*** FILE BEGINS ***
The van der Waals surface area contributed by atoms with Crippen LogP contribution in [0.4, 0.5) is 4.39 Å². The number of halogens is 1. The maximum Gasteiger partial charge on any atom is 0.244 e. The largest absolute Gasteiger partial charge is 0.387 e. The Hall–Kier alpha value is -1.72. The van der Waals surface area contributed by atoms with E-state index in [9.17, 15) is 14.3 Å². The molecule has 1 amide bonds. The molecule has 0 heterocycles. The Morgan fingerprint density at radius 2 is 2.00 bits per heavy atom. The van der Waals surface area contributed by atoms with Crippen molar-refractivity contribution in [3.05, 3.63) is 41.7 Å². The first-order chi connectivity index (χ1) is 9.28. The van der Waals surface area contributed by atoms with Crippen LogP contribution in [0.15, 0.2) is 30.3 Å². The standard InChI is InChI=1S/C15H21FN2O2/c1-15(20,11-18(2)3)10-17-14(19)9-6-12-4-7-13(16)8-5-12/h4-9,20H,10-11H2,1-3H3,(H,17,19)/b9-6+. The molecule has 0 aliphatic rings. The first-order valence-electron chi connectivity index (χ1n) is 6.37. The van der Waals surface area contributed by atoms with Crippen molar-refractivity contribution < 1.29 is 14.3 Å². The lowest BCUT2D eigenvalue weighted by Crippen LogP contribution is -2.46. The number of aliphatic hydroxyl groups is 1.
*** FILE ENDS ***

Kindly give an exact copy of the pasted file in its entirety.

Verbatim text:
The van der Waals surface area contributed by atoms with Crippen LogP contribution in [0.4, 0.5) is 4.39 Å². The number of halogens is 1. The maximum Gasteiger partial charge on any atom is 0.244 e. The largest absolute Gasteiger partial charge is 0.387 e. The Hall–Kier alpha value is -1.72. The van der Waals surface area contributed by atoms with E-state index in [9.17, 15) is 14.3 Å². The molecule has 1 amide bonds. The molecule has 0 heterocycles. The Morgan fingerprint density at radius 2 is 2.00 bits per heavy atom. The van der Waals surface area contributed by atoms with Crippen molar-refractivity contribution in [3.05, 3.63) is 41.7 Å². The first-order chi connectivity index (χ1) is 9.28. The van der Waals surface area contributed by atoms with Crippen LogP contribution in [0.15, 0.2) is 30.3 Å². The standard InChI is InChI=1S/C15H21FN2O2/c1-15(20,11-18(2)3)10-17-14(19)9-6-12-4-7-13(16)8-5-12/h4-9,20H,10-11H2,1-3H3,(H,17,19)/b9-6+. The molecule has 0 aliphatic rings. The first-order valence-electron chi connectivity index (χ1n) is 6.37. The van der Waals surface area contributed by atoms with Crippen molar-refractivity contribution < 1.29 is 14.3 Å². The lowest BCUT2D eigenvalue weighted by Crippen LogP contribution is -2.46. The number of aliphatic hydroxyl groups is 1.